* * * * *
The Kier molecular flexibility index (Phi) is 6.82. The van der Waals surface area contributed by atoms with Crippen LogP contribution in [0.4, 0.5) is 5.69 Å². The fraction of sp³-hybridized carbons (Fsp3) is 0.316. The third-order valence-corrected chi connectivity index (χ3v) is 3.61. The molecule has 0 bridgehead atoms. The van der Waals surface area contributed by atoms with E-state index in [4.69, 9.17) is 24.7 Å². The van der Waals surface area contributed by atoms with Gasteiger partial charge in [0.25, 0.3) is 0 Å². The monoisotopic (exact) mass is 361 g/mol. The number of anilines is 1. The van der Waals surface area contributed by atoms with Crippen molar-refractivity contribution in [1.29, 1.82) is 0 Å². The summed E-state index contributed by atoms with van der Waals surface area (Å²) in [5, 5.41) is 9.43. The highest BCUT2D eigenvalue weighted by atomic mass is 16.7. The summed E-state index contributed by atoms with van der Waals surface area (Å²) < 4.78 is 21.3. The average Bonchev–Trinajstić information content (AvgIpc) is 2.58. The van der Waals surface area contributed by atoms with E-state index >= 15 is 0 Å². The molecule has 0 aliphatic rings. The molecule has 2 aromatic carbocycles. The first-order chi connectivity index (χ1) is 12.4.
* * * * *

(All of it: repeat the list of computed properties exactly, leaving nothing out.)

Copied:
The Kier molecular flexibility index (Phi) is 6.82. The van der Waals surface area contributed by atoms with Crippen LogP contribution in [0.4, 0.5) is 5.69 Å². The fraction of sp³-hybridized carbons (Fsp3) is 0.316. The third-order valence-corrected chi connectivity index (χ3v) is 3.61. The molecule has 0 bridgehead atoms. The van der Waals surface area contributed by atoms with E-state index in [4.69, 9.17) is 24.7 Å². The van der Waals surface area contributed by atoms with Gasteiger partial charge in [0.25, 0.3) is 0 Å². The monoisotopic (exact) mass is 361 g/mol. The number of anilines is 1. The van der Waals surface area contributed by atoms with Crippen molar-refractivity contribution in [1.29, 1.82) is 0 Å². The summed E-state index contributed by atoms with van der Waals surface area (Å²) in [5, 5.41) is 9.43. The highest BCUT2D eigenvalue weighted by atomic mass is 16.7. The summed E-state index contributed by atoms with van der Waals surface area (Å²) < 4.78 is 21.3. The average Bonchev–Trinajstić information content (AvgIpc) is 2.58. The van der Waals surface area contributed by atoms with E-state index >= 15 is 0 Å². The molecule has 0 aliphatic rings. The molecule has 2 aromatic carbocycles. The first-order chi connectivity index (χ1) is 12.4.